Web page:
Itâ€™s been over a week since I posted. The whole time I was away and out of blog range I kept on thinking, â€œI must write about that,â€ or â€œthat will make a brilliant postâ€ or, â€œI am so funny!â€ Naturally, I have come home from a foreign land and I am absolutely blank. Nothing going on, no memories of my own creative genius.
I was away in Dubai for five days for a corporate show; a fundraiser for diabetes awareness. I worked really hard, the show was a success, and then I came home. I did get to see a bit of Dubai; you canâ€™t help it, it goes past you from your car window, and it looks pretty damn amazing. That tallest building?! the one that looks like a weird sci-fi needle made of metal and glass? It is pretty magnificent. Below it is the Dubai Mall, terrifying and intimidating just for its size, not to mention the shops, labels, giant aquarium, ice rink, and spectacular musical fountains. I have to say though, that for a non-shopper like me it was all a bit daunting. And exhausting.
The people of Dubai are a most interesting mix. 90% of the 3.5 million people resident there are foreigners! 45% of those are Indian. There are people there of every shape, colour and dress, and language. I had no idea if the people I saw were tourists or residents, there for business, or making a living, and a life. Women in burkhas swish past with glittering eye make-up and huge clips holding up their hair underneath, the Muslim equivalent of a bee-hive. Men dressed in white with full headdresses have cellphone hands free earphones disturbing the white. White women in high heels are ogled by men and old ladies in saris shout and laugh. And thereâ€™s a fair amount of bling!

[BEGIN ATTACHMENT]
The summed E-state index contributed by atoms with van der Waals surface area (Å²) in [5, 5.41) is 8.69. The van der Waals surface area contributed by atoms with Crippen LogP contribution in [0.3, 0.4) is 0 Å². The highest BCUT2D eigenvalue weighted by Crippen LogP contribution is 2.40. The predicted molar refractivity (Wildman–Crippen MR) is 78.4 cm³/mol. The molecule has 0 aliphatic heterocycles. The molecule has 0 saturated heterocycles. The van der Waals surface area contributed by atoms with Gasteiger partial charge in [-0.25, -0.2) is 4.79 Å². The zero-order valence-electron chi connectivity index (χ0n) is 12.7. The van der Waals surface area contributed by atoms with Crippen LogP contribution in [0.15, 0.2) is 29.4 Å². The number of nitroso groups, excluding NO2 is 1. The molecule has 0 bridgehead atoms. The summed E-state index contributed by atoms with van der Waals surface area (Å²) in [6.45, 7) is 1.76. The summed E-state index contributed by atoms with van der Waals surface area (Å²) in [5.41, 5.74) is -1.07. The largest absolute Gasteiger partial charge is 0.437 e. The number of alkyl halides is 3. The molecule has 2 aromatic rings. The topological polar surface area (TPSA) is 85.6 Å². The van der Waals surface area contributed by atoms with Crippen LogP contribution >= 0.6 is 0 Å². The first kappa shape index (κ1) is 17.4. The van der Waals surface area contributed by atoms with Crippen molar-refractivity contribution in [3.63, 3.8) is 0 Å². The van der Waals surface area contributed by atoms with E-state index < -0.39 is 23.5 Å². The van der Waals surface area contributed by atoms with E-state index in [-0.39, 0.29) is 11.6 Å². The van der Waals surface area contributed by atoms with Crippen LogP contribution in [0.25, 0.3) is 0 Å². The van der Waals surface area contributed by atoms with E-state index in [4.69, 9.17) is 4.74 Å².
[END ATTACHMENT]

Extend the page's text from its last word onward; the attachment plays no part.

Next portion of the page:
At Karama market, a collection of shops and stalls in a much lower class area (that reminded me of West Street in Durbs, or the Oriental Plaza) rip off perfumes and knock off designer labels are sold, and bargaining is par for the course.
Food (which I experienced mostly at breakfast at the hotel and the food court at the mall) was Indian and Middle Eastern, with everything else in between; Thai, Chinese, Italian, burgers, sushi, Turkish, you name it. and what I ate was pretty good, and relatively cheap too.
Our hotel was like any other anywhere in the world. except there was no alcohol. Alcohol can be found in Dubai, but itâ€™s a mission, and very, very expensive. And I quite enjoyed being alcohol free, in alcohol free company. Drinks literally means fruit juice. Not all the cast were as happy as I was!
Things I loved: Hand cream, shower gel and public bathroom soap all smell of lemons. Bottled water is very, very cheap. Lots of stuff is actually. The train stations are these beautiful egg shaped domes on the side of the highway. The highway concrete is all white. Flower displays defy the odds in public spaces, with sophisticated underground sprinklers keeping them alive. No stealing! You can leave your bag lying around, your cellphone on a table, your wallet on a table, and it will be there when you come back, even hours later.
Things I didnâ€™t like. Knowing that we could get into trouble for public displays of affection or being gay. The unbelievable amount of smokers everywhere. The idea that an entirely unseen workforce living in camps were just beyond eyesight.
Iâ€™d like to go back.